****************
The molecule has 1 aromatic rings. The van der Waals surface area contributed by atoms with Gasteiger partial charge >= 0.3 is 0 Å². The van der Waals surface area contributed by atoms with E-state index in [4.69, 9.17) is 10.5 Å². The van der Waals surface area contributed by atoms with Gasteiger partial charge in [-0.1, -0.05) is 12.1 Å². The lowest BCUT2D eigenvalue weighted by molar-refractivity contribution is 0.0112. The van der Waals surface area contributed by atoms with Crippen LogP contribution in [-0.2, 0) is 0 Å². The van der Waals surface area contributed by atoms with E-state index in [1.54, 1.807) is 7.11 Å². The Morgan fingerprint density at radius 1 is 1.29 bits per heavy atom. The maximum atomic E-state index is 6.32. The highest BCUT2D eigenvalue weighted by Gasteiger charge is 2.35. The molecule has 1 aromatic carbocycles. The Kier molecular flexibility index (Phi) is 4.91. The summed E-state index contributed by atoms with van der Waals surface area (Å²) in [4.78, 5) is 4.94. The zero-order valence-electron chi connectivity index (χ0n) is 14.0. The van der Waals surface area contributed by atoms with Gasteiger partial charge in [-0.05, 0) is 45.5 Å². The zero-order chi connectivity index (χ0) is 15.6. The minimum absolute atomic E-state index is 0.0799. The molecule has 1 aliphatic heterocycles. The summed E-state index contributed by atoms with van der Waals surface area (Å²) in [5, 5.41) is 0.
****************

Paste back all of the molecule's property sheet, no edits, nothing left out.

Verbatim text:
The molecule has 1 aromatic rings. The van der Waals surface area contributed by atoms with Gasteiger partial charge >= 0.3 is 0 Å². The van der Waals surface area contributed by atoms with E-state index in [4.69, 9.17) is 10.5 Å². The van der Waals surface area contributed by atoms with Gasteiger partial charge in [-0.1, -0.05) is 12.1 Å². The lowest BCUT2D eigenvalue weighted by molar-refractivity contribution is 0.0112. The van der Waals surface area contributed by atoms with Crippen LogP contribution in [-0.2, 0) is 0 Å². The van der Waals surface area contributed by atoms with E-state index in [1.54, 1.807) is 7.11 Å². The Morgan fingerprint density at radius 1 is 1.29 bits per heavy atom. The maximum atomic E-state index is 6.32. The highest BCUT2D eigenvalue weighted by Gasteiger charge is 2.35. The molecule has 1 aromatic carbocycles. The Kier molecular flexibility index (Phi) is 4.91. The summed E-state index contributed by atoms with van der Waals surface area (Å²) in [4.78, 5) is 4.94. The zero-order valence-electron chi connectivity index (χ0n) is 14.0. The van der Waals surface area contributed by atoms with Gasteiger partial charge in [-0.05, 0) is 45.5 Å². The zero-order chi connectivity index (χ0) is 15.6. The minimum absolute atomic E-state index is 0.0799. The molecule has 1 aliphatic heterocycles. The summed E-state index contributed by atoms with van der Waals surface area (Å²) in [5, 5.41) is 0.